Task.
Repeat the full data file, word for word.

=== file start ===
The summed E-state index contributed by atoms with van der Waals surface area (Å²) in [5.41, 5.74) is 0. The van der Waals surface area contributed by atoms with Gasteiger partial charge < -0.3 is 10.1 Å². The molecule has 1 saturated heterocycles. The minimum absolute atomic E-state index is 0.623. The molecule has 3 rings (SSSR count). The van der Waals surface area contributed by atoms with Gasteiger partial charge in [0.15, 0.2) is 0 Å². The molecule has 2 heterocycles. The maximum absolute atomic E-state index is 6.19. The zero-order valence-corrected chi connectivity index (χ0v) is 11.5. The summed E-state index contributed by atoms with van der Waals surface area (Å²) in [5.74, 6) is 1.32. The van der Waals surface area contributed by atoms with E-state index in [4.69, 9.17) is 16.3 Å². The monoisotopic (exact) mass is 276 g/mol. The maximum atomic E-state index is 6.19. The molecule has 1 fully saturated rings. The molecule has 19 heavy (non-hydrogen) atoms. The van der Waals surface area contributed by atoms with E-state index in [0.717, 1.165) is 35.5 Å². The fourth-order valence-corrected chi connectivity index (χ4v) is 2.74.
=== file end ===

The summed E-state index contributed by atoms with van der Waals surface area (Å²) in [5.41, 5.74) is 0. The van der Waals surface area contributed by atoms with Gasteiger partial charge < -0.3 is 10.1 Å². The molecule has 1 saturated heterocycles. The minimum absolute atomic E-state index is 0.623. The molecule has 3 rings (SSSR count). The van der Waals surface area contributed by atoms with Gasteiger partial charge in [0.15, 0.2) is 0 Å². The molecule has 2 heterocycles. The maximum absolute atomic E-state index is 6.19. The zero-order valence-corrected chi connectivity index (χ0v) is 11.5. The summed E-state index contributed by atoms with van der Waals surface area (Å²) in [5.74, 6) is 1.32. The van der Waals surface area contributed by atoms with E-state index in [4.69, 9.17) is 16.3 Å². The monoisotopic (exact) mass is 276 g/mol. The maximum atomic E-state index is 6.19. The molecule has 1 fully saturated rings. The molecule has 19 heavy (non-hydrogen) atoms. The van der Waals surface area contributed by atoms with E-state index in [0.717, 1.165) is 35.5 Å². The fourth-order valence-corrected chi connectivity index (χ4v) is 2.74.